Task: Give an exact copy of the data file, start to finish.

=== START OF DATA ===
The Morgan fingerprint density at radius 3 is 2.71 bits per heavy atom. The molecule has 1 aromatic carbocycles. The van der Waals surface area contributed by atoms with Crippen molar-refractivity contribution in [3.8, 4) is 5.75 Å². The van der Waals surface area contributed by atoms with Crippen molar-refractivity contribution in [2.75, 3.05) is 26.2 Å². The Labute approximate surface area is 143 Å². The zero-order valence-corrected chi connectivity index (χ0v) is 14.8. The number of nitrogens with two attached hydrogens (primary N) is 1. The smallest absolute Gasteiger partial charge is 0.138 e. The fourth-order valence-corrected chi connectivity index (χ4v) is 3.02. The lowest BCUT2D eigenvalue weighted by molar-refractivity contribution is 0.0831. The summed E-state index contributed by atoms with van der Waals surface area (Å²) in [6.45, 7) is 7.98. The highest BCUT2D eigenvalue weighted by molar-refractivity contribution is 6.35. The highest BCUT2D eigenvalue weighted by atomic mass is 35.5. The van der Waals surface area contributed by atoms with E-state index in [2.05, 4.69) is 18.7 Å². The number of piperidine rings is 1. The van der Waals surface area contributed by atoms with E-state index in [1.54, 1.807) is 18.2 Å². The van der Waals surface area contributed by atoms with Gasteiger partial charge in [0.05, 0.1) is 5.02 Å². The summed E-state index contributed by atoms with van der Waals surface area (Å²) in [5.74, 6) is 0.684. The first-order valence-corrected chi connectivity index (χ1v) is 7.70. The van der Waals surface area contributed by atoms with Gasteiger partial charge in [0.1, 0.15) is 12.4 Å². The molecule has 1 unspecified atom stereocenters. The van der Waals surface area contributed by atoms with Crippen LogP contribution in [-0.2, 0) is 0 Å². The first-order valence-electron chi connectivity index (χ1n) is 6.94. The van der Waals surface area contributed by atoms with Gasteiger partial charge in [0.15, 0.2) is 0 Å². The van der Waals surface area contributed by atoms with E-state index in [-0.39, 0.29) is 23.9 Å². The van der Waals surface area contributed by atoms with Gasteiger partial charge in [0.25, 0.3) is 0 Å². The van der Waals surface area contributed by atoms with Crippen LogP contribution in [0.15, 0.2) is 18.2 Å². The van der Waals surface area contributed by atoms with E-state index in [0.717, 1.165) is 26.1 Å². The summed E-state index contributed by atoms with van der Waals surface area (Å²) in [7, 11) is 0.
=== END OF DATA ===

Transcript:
The Morgan fingerprint density at radius 3 is 2.71 bits per heavy atom. The molecule has 1 aromatic carbocycles. The van der Waals surface area contributed by atoms with Crippen molar-refractivity contribution in [3.8, 4) is 5.75 Å². The van der Waals surface area contributed by atoms with Crippen molar-refractivity contribution in [2.75, 3.05) is 26.2 Å². The Labute approximate surface area is 143 Å². The zero-order valence-corrected chi connectivity index (χ0v) is 14.8. The number of nitrogens with two attached hydrogens (primary N) is 1. The smallest absolute Gasteiger partial charge is 0.138 e. The fourth-order valence-corrected chi connectivity index (χ4v) is 3.02. The lowest BCUT2D eigenvalue weighted by molar-refractivity contribution is 0.0831. The summed E-state index contributed by atoms with van der Waals surface area (Å²) in [6.45, 7) is 7.98. The highest BCUT2D eigenvalue weighted by molar-refractivity contribution is 6.35. The highest BCUT2D eigenvalue weighted by atomic mass is 35.5. The van der Waals surface area contributed by atoms with E-state index in [2.05, 4.69) is 18.7 Å². The number of piperidine rings is 1. The van der Waals surface area contributed by atoms with E-state index in [1.54, 1.807) is 18.2 Å². The van der Waals surface area contributed by atoms with Gasteiger partial charge in [0.05, 0.1) is 5.02 Å². The summed E-state index contributed by atoms with van der Waals surface area (Å²) in [5.74, 6) is 0.684. The first-order valence-corrected chi connectivity index (χ1v) is 7.70. The van der Waals surface area contributed by atoms with Gasteiger partial charge in [0.1, 0.15) is 12.4 Å². The molecule has 1 unspecified atom stereocenters. The van der Waals surface area contributed by atoms with Crippen LogP contribution in [-0.2, 0) is 0 Å². The first-order valence-electron chi connectivity index (χ1n) is 6.94. The van der Waals surface area contributed by atoms with Gasteiger partial charge in [0.15, 0.2) is 0 Å². The van der Waals surface area contributed by atoms with E-state index in [-0.39, 0.29) is 23.9 Å². The van der Waals surface area contributed by atoms with Gasteiger partial charge in [0.25, 0.3) is 0 Å². The van der Waals surface area contributed by atoms with Crippen LogP contribution in [0.15, 0.2) is 18.2 Å². The van der Waals surface area contributed by atoms with E-state index in [0.717, 1.165) is 26.1 Å². The summed E-state index contributed by atoms with van der Waals surface area (Å²) in [7, 11) is 0.